Vitamin B12 is a vital vitamin that helps the body produce red blood cells, synthesize DNA and ensure proper nerve function. When you do not have enough of this vitamin, you may experience anemia, weakness, fatigue, numbness, dizziness, cognitive issues, loss of appetite, digestive problems and oral problems. Those who are elderly, have gastrointestinal disorders and follow a vegan diet are at an increased risk of developing a vitamin B12 deficiency.
Vitamin B12 is found in animal products, including meat, dairy and eggs. Unfortunately, it does not occur naturally in any plants. Eating fortified foods and taking a vitamin B12 supplement will help you get the amount of this all-important nutrient. Let's take a look at which foods will help you get enough vitamin B12 without eating meat.
1. Barley grass – Barley grass contains a plethora of vitamins and minerals, including vitamin B1, vitamin B2, vitamin B12, magnesium and iron. It has been used for centuries as a food as well as a natural remedy to aid in inflammation, blood issues and liver problems.
2. Fortified breakfast cereals – Fortified cereals that are low in sugar, such as Kashi Heart to Heart and Cheerios, contain 100 percent of the recommended daily allowance of vitamin B12. These cereals do not have to be reserved for breakfast. You can enjoy a snack of fortified breakfast cereal throughout the day to help keep your vitamin B12 levels in check.
3. Fortified soymilk – Although soybeans do not naturally contain vitamin B12, many soymilk products are fortified with this vitamin to help strict vegetarians and vegans receive the recommended daily value of vitamin B12. Look for an unsweetened fortified soymilk that provides the recommended amount of vitamin B12 in one cup of fortified soymilk.
4. Kombucha – Kombucha is a beverage made by fermenting tea with bacteria and yeast cultures. These cultures create a nutritional powerhouse for those who do not consume animal products. It contains high levels of B vitamins, including vitamin B12. Because kombucha is a liquid, you can easily absorb the vitamin B12 in this delicious fermented tea.
5. Nori – Nori is purple seaweed sheets used to make sushi rolls. According to the National Institutes of Health, in order to maximize the vitamin B12 contained in nori, one must not season and toast the nori as the toasting process destroys it. The study went on to determine that Korean purple seaweed is an excellent source of active vitamin B12 for strict vegetarians and vegans who do not consume any type of animal products.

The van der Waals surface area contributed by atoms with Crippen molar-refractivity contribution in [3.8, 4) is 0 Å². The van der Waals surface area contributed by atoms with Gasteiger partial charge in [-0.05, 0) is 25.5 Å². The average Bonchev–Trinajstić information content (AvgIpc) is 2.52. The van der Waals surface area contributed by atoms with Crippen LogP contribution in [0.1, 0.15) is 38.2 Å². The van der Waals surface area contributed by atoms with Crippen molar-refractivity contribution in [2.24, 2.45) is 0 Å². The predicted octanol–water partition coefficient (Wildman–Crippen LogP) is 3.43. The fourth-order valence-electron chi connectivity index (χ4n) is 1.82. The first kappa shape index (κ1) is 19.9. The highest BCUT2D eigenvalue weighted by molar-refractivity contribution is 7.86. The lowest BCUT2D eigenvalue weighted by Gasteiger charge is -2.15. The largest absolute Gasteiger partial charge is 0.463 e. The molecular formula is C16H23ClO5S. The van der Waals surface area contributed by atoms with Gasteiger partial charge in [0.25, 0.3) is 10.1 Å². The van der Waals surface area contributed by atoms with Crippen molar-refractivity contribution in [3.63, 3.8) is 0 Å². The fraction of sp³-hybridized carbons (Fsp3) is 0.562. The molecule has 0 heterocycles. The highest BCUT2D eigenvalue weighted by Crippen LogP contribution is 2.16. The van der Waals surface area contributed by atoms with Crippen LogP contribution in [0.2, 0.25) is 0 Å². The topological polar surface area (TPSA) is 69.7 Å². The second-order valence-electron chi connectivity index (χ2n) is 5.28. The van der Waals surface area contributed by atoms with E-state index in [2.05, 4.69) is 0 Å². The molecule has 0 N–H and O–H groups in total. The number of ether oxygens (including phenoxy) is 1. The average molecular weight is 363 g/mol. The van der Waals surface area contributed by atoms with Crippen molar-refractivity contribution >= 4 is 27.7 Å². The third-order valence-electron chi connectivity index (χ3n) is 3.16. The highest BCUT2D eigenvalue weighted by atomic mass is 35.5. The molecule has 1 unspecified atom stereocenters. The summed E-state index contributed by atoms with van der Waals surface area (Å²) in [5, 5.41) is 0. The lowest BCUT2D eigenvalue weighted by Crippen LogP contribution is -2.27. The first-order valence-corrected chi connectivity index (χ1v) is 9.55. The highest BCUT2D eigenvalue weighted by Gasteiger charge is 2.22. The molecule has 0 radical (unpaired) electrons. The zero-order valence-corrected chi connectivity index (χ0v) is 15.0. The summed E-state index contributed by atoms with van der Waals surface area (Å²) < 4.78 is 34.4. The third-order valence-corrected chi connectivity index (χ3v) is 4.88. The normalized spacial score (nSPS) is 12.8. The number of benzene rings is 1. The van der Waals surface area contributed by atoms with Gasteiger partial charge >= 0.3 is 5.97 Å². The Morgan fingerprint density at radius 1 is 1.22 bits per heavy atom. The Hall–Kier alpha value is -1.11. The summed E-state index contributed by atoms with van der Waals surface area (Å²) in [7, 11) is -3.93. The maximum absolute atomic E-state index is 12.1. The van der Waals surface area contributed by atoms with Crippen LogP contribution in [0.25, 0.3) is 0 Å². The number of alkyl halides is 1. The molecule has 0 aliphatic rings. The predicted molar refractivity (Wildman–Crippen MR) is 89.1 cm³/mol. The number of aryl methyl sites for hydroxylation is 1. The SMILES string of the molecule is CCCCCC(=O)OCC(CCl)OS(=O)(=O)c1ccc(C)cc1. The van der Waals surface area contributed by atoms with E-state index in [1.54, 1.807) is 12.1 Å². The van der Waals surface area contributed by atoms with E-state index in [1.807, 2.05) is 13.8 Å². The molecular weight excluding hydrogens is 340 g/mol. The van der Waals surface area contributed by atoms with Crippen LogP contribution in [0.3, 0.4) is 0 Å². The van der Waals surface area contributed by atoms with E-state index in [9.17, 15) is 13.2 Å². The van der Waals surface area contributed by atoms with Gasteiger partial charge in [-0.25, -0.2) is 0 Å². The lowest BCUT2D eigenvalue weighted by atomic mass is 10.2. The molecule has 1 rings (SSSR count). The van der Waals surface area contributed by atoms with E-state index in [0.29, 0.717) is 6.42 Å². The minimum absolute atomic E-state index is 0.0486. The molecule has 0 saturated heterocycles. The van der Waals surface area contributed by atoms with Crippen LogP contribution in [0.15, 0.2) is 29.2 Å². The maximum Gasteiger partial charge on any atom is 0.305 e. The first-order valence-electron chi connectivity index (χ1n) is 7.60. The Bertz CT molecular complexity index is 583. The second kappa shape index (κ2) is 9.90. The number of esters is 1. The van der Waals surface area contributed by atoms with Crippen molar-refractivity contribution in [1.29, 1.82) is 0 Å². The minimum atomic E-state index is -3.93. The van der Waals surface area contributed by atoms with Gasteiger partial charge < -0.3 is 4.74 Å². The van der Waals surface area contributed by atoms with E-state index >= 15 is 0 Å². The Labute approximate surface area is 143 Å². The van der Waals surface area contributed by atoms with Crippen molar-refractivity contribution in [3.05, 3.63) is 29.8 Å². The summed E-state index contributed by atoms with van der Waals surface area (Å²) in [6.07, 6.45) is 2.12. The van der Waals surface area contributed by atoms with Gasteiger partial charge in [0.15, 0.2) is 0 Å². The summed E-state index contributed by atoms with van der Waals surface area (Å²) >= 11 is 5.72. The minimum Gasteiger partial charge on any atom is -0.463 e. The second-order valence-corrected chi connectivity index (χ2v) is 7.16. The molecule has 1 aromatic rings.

6. Nutritional yeast – Nutritional yeast looks and tastes similar to Parmesan cheese; however, it does not contain any animal products. It can be sprinkled over salads, added to soups or used as a garnish over roasted vegetables or popcorn.
7. Probiotics – Did you know that increasing the beneficial bacteria in your gastrointestinal tract can help increase your vitamin B12 levels? The bacteria in probiotics can actually produce the vitamin B12 that your body needs for healthy blood cells, DNA synthesis and healthy nerves. Taking a probiotic supplement increases the beneficial bacteria in the body. When probiotics are combined with vegan approved vitamin B12 supplements and fermented foods, you can lower the risk of its deficiency.
8. Shiitake mushrooms – The National Institutes of Health reports that vitamin B12 is found in shiitake mushrooms. In order to get the daily recommended allowance, a vegan would need to eat 50 grams of dried shiitake mushrooms. Many people will think it is impossible to eat this amount of mushrooms each day; however, adding it to soups, salads and stuffing can help fulfill your vitamin B12 requirements.
9. Spirulina – Spirulina is an algae that contains methylcobalamin, the biologically active form of vitamin B12. Because it is easily absorbed, it can provide vegans and strict vegetarians with the vitamin B12 that they need for optimal health.
10. Tempeh – Tempeh is made from fermented soybeans. The microorganisms found in tempeh naturally produce vitamin B12. It is important to remember that not all brands of tempeh will contain vitamin B12 producing microorganisms; therefore, it is essential that you read labels closely. Although finding a product that produces this vitamin will increase your vitamin B12 and fiber, you should not rely on it solely.
Vitamin B12 occurs naturally in animal products like meats, eggs and dairy products. Those who follow a vegan diet will need to find ways to ensure they are getting the recommended daily amount of this vitamin without eating meat. Along with taking a B-12 supplement, vegans can get this important nutrient by consuming fortified foods, probiotics and fermented foods.